The Korea Fair Trade Commission (FTC) and Seoul National University Center for Competition Law jointly held a policy debate session at the Korea Chamber of Commerce on Monday. It was a venue to evaluate and discuss the commission’s policies implemented during the incumbent Moon Jae-in administration. To be sure, no one would object to a need for fair competition or a thought that those who abuse their superior positions in contracts should be punished.
Yet, what brought attention during Monday’s discussion was a proposal to reconsider the frame that the antitrust watchdog has applied to policies to fight the unfair practices of those in superior positions. Since President Moon took office, the commission has increasingly monitored and cracked down on unfair business practices, usually conducted by large companies, apparently within the framework that assumes conglomerates are always in superior positions while small and mid-sized firms are weaker. However, a presenter pointed out that the government’s excessive intervention may distort or constrict the market, saying, “This is an issue that could arise not only between conglomerates and SMEs, but also between mid-sized firms and small firms, or small companies and smaller individual businesses.”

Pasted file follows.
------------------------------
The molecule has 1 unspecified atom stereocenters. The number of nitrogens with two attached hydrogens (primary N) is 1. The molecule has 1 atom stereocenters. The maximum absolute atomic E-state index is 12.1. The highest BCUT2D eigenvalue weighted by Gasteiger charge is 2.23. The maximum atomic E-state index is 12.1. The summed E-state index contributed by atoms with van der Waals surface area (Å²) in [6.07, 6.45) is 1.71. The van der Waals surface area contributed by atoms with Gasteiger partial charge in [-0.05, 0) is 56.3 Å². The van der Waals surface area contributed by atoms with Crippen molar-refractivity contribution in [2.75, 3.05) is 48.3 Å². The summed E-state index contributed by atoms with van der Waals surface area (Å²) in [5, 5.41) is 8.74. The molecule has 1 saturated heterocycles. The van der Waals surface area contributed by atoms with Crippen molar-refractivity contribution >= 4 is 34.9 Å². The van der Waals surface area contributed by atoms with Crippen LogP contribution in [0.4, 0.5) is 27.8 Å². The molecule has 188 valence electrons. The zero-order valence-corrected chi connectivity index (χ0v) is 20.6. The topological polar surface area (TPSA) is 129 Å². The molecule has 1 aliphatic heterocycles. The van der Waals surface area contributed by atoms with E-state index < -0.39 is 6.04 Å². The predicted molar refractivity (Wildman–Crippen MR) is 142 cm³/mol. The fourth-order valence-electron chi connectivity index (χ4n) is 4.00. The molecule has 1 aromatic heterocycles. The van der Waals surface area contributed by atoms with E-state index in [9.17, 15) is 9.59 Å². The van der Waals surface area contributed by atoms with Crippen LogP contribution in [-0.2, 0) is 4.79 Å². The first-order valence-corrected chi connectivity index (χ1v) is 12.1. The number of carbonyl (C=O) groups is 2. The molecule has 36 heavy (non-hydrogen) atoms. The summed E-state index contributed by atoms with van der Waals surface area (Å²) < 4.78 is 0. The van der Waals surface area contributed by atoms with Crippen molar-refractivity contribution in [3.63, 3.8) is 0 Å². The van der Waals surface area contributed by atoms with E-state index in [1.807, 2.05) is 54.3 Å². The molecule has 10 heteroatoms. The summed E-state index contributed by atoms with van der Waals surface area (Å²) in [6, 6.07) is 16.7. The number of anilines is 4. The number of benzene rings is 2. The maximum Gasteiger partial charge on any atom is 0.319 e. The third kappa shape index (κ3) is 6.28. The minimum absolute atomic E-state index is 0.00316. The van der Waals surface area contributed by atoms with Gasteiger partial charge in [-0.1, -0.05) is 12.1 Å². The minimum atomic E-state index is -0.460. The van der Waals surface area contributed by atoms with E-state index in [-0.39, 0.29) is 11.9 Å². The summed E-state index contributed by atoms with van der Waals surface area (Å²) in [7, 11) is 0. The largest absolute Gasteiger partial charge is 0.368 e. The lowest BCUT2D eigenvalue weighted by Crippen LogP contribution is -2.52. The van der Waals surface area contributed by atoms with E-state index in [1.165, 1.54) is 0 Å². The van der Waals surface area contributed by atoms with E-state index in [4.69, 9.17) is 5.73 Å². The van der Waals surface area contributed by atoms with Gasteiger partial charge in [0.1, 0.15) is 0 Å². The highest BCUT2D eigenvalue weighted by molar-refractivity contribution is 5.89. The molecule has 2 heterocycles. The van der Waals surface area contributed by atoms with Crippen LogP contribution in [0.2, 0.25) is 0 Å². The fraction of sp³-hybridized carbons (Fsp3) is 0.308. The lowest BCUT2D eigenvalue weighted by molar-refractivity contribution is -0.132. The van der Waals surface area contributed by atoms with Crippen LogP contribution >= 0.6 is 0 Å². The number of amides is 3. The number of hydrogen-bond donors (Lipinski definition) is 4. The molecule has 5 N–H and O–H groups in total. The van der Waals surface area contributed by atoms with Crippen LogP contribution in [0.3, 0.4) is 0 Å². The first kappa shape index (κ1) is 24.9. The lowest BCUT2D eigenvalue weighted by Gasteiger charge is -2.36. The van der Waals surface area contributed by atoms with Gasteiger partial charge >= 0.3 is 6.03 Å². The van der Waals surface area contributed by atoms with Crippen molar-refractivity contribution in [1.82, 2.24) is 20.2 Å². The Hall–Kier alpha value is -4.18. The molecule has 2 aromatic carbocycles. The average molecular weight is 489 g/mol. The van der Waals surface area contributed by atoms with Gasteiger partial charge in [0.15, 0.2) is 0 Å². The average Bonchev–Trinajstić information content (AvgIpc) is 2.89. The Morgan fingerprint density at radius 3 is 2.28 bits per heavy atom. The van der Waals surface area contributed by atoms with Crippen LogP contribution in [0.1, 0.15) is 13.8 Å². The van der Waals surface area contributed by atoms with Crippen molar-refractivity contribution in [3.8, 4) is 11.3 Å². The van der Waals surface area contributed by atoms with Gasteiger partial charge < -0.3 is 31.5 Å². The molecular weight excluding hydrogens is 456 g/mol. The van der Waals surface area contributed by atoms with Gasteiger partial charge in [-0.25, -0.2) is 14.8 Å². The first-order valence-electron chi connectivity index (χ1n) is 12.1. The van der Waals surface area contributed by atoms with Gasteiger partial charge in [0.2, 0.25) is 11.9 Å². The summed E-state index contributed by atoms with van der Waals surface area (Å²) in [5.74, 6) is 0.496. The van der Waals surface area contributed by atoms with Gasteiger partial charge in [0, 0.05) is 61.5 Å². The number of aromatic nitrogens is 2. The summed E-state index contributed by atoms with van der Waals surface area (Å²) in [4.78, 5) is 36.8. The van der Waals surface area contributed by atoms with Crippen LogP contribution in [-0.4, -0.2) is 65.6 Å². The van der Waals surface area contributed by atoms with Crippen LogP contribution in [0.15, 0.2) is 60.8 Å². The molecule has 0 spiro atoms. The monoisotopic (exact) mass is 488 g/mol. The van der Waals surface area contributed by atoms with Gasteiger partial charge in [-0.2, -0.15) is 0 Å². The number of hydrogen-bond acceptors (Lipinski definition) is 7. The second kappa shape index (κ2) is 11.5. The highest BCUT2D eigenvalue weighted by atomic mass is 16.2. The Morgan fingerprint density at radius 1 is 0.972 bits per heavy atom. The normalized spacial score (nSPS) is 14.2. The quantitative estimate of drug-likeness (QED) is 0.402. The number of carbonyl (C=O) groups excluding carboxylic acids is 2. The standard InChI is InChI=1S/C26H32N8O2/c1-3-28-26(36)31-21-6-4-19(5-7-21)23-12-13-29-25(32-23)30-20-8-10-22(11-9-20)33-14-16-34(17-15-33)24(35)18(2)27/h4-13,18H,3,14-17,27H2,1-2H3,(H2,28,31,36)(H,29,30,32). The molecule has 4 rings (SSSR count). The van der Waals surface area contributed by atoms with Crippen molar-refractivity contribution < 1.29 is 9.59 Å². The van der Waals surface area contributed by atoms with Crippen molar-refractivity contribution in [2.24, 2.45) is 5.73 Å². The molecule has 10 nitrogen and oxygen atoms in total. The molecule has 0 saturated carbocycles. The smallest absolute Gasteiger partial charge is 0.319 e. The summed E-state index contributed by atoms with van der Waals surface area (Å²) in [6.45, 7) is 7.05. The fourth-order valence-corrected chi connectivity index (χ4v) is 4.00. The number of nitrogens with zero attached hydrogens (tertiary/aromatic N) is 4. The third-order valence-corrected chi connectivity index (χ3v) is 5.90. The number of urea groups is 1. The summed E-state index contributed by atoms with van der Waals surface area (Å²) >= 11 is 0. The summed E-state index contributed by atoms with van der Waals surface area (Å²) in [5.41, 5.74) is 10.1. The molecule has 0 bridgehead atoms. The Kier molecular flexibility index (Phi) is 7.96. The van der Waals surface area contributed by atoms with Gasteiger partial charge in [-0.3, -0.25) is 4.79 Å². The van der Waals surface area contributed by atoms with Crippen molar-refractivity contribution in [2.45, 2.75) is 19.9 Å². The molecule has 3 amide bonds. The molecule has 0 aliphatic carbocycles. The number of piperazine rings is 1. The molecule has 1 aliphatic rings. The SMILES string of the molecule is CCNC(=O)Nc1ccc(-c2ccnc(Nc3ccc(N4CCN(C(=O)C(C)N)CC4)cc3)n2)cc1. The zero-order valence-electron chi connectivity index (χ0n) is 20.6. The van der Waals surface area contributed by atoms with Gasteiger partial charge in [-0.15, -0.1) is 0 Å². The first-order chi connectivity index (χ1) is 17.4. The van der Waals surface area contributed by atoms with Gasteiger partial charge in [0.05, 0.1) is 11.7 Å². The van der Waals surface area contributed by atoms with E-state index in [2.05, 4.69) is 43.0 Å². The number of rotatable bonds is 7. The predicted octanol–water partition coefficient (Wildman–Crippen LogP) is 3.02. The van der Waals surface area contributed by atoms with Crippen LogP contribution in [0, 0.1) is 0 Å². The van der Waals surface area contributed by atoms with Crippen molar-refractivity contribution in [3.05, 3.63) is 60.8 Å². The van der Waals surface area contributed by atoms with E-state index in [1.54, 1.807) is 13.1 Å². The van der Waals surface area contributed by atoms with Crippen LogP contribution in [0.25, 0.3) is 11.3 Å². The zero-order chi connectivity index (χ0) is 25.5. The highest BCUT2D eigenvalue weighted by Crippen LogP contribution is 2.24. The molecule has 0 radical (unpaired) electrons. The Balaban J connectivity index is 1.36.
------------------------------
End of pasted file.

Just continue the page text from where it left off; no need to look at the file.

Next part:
Another presenter raised an issue with the current framework, citing the relationship between franchise headquarters and stores, which has caused controversies over unjust practices in the country. South Korea’s franchise headquarters tend to make not-very-high operating profits, which are relatively lower than those of foreign franchise headquarters. In addition, their royalty is not likely to be recognized as intellectual properties. In such circumstances, pricing their goods with a margin should not be considered an unfair practice, the presenter stressed.
Under the current law, if a business can’t make a profit and thus tries to cut the payment given to its subcontractor, the business will be subject to punishment. However, some voiced concern over whether this law is realistic enough.
During the Moon administration, there have been many cases where the FTC convened businesses and forced them to create standard agreements or provided guidelines for doing so, in the name of a drive to level the playing field. Still, the government should heed advice that a standardization of how businesses operate or transact could obstruct companies from coming up with an innovative business model.
Punishing large companies within the fixed framework that blindly blames them may earn political applause for the government. However, not a few parts of business relations are in gray areas, which cannot be dealt with a simple black-and-white approach. The FTC should be fully focused on preventing a monopoly and facilitating fair competition to reinvigorate the market economy. Trying to intervene in complex business relations through the ill-advised framework may please certain political parties but will end up ruining the country’s economy.